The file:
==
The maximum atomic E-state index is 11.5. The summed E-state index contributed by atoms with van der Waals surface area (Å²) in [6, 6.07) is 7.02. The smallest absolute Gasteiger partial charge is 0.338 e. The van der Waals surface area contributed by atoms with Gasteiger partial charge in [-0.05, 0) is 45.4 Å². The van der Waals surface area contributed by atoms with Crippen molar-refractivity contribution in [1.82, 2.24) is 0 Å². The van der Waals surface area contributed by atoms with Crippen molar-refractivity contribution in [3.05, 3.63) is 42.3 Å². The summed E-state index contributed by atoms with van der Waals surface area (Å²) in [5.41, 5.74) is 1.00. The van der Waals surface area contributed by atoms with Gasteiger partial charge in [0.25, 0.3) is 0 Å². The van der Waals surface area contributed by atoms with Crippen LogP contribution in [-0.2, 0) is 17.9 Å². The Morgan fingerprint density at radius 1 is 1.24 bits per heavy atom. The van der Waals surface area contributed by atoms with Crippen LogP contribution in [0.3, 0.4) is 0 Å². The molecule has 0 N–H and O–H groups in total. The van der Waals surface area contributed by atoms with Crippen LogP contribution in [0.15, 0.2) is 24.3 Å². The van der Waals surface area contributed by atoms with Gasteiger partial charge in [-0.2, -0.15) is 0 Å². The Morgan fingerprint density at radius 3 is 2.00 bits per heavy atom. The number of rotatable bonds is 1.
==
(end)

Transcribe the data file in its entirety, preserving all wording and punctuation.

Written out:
The maximum atomic E-state index is 11.5. The summed E-state index contributed by atoms with van der Waals surface area (Å²) in [6, 6.07) is 7.02. The smallest absolute Gasteiger partial charge is 0.338 e. The van der Waals surface area contributed by atoms with Gasteiger partial charge in [-0.05, 0) is 45.4 Å². The van der Waals surface area contributed by atoms with Crippen molar-refractivity contribution in [1.82, 2.24) is 0 Å². The van der Waals surface area contributed by atoms with Crippen molar-refractivity contribution in [3.05, 3.63) is 42.3 Å². The summed E-state index contributed by atoms with van der Waals surface area (Å²) in [5.41, 5.74) is 1.00. The van der Waals surface area contributed by atoms with Gasteiger partial charge in [0.25, 0.3) is 0 Å². The van der Waals surface area contributed by atoms with Crippen LogP contribution in [-0.2, 0) is 17.9 Å². The Morgan fingerprint density at radius 1 is 1.24 bits per heavy atom. The van der Waals surface area contributed by atoms with Crippen LogP contribution in [0.3, 0.4) is 0 Å². The molecule has 0 N–H and O–H groups in total. The van der Waals surface area contributed by atoms with Crippen LogP contribution in [0.15, 0.2) is 24.3 Å². The van der Waals surface area contributed by atoms with Gasteiger partial charge in [-0.2, -0.15) is 0 Å². The Morgan fingerprint density at radius 3 is 2.00 bits per heavy atom. The number of rotatable bonds is 1.